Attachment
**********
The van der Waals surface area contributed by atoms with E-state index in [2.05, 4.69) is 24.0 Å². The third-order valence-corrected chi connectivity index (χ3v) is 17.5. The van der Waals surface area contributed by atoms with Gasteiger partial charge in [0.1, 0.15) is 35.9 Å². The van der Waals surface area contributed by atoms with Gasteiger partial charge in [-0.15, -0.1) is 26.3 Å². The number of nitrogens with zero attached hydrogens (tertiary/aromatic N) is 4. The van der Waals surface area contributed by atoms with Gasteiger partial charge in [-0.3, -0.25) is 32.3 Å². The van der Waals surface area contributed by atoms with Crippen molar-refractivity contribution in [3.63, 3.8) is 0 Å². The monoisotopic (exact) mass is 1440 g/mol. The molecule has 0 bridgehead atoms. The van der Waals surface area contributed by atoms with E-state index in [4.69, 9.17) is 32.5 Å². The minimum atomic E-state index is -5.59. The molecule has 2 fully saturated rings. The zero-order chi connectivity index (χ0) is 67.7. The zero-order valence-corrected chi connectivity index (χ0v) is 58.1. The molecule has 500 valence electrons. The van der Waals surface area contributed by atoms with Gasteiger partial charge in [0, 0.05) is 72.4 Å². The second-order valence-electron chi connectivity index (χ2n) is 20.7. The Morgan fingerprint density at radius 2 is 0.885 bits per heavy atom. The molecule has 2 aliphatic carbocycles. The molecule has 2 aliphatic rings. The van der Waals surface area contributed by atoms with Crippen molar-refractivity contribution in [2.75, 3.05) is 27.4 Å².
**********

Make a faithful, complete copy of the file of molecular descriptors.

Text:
The van der Waals surface area contributed by atoms with E-state index in [2.05, 4.69) is 24.0 Å². The third-order valence-corrected chi connectivity index (χ3v) is 17.5. The van der Waals surface area contributed by atoms with Gasteiger partial charge in [0.1, 0.15) is 35.9 Å². The van der Waals surface area contributed by atoms with Gasteiger partial charge in [-0.15, -0.1) is 26.3 Å². The number of nitrogens with zero attached hydrogens (tertiary/aromatic N) is 4. The van der Waals surface area contributed by atoms with Gasteiger partial charge in [-0.3, -0.25) is 32.3 Å². The van der Waals surface area contributed by atoms with Crippen molar-refractivity contribution in [3.63, 3.8) is 0 Å². The monoisotopic (exact) mass is 1440 g/mol. The molecule has 0 bridgehead atoms. The van der Waals surface area contributed by atoms with E-state index in [4.69, 9.17) is 32.5 Å². The minimum atomic E-state index is -5.59. The molecule has 2 fully saturated rings. The zero-order chi connectivity index (χ0) is 67.7. The zero-order valence-corrected chi connectivity index (χ0v) is 58.1. The molecule has 500 valence electrons. The van der Waals surface area contributed by atoms with Gasteiger partial charge in [0, 0.05) is 72.4 Å². The second-order valence-electron chi connectivity index (χ2n) is 20.7. The Morgan fingerprint density at radius 2 is 0.885 bits per heavy atom. The molecule has 2 aliphatic carbocycles. The molecule has 2 aliphatic rings. The van der Waals surface area contributed by atoms with Crippen molar-refractivity contribution in [2.75, 3.05) is 27.4 Å².